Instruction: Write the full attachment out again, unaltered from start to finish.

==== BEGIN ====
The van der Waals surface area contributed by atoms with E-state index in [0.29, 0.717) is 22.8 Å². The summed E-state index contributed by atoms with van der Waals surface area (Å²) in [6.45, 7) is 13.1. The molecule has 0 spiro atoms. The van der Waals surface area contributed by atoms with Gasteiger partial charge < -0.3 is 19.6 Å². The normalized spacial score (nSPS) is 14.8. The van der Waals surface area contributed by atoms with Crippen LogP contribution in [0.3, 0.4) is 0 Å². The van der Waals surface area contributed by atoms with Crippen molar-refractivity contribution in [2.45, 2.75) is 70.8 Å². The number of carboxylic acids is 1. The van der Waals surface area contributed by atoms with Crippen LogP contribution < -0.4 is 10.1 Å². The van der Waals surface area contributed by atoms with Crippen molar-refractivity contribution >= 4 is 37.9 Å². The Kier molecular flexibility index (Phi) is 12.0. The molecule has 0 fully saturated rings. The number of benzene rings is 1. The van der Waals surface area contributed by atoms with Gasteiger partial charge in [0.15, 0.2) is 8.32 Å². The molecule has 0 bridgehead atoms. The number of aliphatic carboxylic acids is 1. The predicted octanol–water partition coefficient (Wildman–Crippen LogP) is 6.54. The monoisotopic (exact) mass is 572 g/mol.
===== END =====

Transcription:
The van der Waals surface area contributed by atoms with E-state index in [0.29, 0.717) is 22.8 Å². The summed E-state index contributed by atoms with van der Waals surface area (Å²) in [6.45, 7) is 13.1. The molecule has 0 spiro atoms. The van der Waals surface area contributed by atoms with Gasteiger partial charge < -0.3 is 19.6 Å². The normalized spacial score (nSPS) is 14.8. The van der Waals surface area contributed by atoms with Crippen LogP contribution in [0.3, 0.4) is 0 Å². The van der Waals surface area contributed by atoms with Crippen molar-refractivity contribution in [2.45, 2.75) is 70.8 Å². The number of carboxylic acids is 1. The van der Waals surface area contributed by atoms with Crippen LogP contribution < -0.4 is 10.1 Å². The van der Waals surface area contributed by atoms with Crippen molar-refractivity contribution >= 4 is 37.9 Å². The Kier molecular flexibility index (Phi) is 12.0. The molecule has 0 fully saturated rings. The number of benzene rings is 1. The van der Waals surface area contributed by atoms with Gasteiger partial charge in [0.15, 0.2) is 8.32 Å². The molecule has 0 bridgehead atoms. The number of aliphatic carboxylic acids is 1. The predicted octanol–water partition coefficient (Wildman–Crippen LogP) is 6.54. The monoisotopic (exact) mass is 572 g/mol.